April 6, 2012: Story, 2. CWE 188

man questioning gloves and jolley trolley money from Ian…walked home on beach night she was scolded

the point: Jaime works at a candy store. She is insecure and panicky. An old man yells at her for touching the fudge. She walks home on the beach, which isn’t safe.

She spun cotton candy that summer in a soundproof booth overlooking the boardwalk. It was the summer before she left for home for college, and she hastened the leaving by moving to the beach with her friends and landing a job at a candystore. She left the house each day at 2:00 and walked along the beach to make it to work by 3:00. Families layered the beach with sheets and blankets and towels and portable cribs and playpens. The ocean foamed over the sand while children shrieked and parents called them in closer to the towel, the sheet, their legs. Families were set up like wolf packs along the ocean’s edge, herding children back to the blanket where coolers spilled ham and cheese sandwiches and juice boxes. Wet hair was pulled into licks around the children’s faces, and their bathing suits dried in minutes and picked up the sun’s heat. They held cookies in their hands, the chocolate chips melting. The sun was so bright. The sky was the bluest blue she’d ever seen, and her toes pressed into the wet sand as she walked.

Long afternoons passed while she twirled paper cones around the metal vat, winding the hot threads of sugar into pink clouds. The booth was kept cool so the sugar poured into the giant metal vat didn’t gum up the motor. She watched the vacationers walking the boardwalk through the cube of windows while the metal vat whirred. Small children pulled their parents behind them like wagons, running to the games and rides. College students in striped aprons and visors manned the ticket booth blinking with racing lightbulbs. They bleated through megaphones, calling the children to their games. Tin racehorses pulled closer to the finish line when water from a gun streamed through the hole. Plastic rings bounced over rows of glass bottles, and green frogs floated on pink lillypads. Roulette wheels clicked as they spun wildly. Hawkers hawked, children’s laughter rang like bells, and parents groaned against their fists when the children burst into tears minutes later.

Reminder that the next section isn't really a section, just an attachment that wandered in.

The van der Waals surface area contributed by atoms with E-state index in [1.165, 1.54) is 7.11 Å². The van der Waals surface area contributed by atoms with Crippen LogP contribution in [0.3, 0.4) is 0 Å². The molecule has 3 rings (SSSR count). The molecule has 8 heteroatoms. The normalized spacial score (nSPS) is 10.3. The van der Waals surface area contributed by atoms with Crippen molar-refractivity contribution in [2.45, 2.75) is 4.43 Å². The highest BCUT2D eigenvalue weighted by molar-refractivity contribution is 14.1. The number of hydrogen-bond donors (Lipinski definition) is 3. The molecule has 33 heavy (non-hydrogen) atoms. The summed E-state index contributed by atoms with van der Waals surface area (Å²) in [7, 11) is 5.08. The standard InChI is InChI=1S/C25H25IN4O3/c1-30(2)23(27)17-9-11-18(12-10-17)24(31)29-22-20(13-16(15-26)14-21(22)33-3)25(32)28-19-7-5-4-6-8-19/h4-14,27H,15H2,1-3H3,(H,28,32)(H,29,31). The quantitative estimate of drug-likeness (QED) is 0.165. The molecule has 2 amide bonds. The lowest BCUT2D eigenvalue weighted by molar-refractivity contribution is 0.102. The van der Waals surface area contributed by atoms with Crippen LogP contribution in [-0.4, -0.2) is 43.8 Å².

Jaime didn’t hear any of this from the soundproof booth where she spun cone after cone of cotton candy. Yellow August sun simmered on the the bleached boardwalk and laid hot handprints across the beach goers’ golden shoulders and foreheads. Sweat beaded on their faces and limbs, and the people looked lit on these summer afternoons, as though each had swallowed a small piece of the sunlight. It was quiet and cool in the booth, and she watched the families, like a silent movie in slow motion.

Jaime’s father had finally moved out when she was a junior in high school. He didn’t leave willingly. Courts and lawyers and cops were involved. The family spent her senior year exhilirated at his absence but weary from feigning normalcy, from finding new ways to walk through the house. The stress of it all made the windows hum in their frames and the plates clatter quietly in the cabinets. The house didn’t shake and tremble any longer. The chimney wasn’t crashing through the fireplace and the stove wasn’t catching on fire, but the quiet, persistent buzz was unsettling. They were a small colony of bees, humming around one another in the paper hive. Jaime had jumped at the chance to move to the beach to escape the humming in the last months before college. Now that she was here, she found that the humming had followed her to the small house on St. Louis Street a block from the beach. The whirring of the cotton candy machine drowned out the hum, and she loved the hours spent twirling clouds.

That night, Jaime worked the counter with the rest of the girls. Lines of people snaked around tables holding tubs of saltwater taffy separated by pastel colors. The girls behind the counters ran around the store’s perimeter. They weighed fudge on sheets of waxed paper, piled chocolate covered pretzels into giftboxes, and shoveled sour watermelon slices through the narrow necks of cellophane bags.

When her shift was over at midnight, Jaime waited on a white bench on the boardwalk for the Jolly Trolley’s last trip into Dewey. The beach was too dark for the mile long walk. Tall street lights dropped small yellow circles of light on the boardwalk. The beach stretched black and endless beyond the lights. The backs of the white benches lining the boardwalk could be flipped so the sitter could watch the beach or the ocean. While she waited for the trolley each night, Jaime listened to the ocean breaking apart across the beach behind her. She thought about flipping the back of the bench so she could face the ocean while she waited for the trolley but was afraid she’d miss it or that the trolley wouldn’t see her and would drive past. It wouldn’t be safe to walk the mile home along the pitch black beach.

Begin to move into specific night…work out timing of background and actual event. Maybe there should be no background at all. Riding the Jolly Trolley home with the drunk vacationers each night was a ten minute party. Men singing Journey…women acting as tour guides…skin glowing with sugar…

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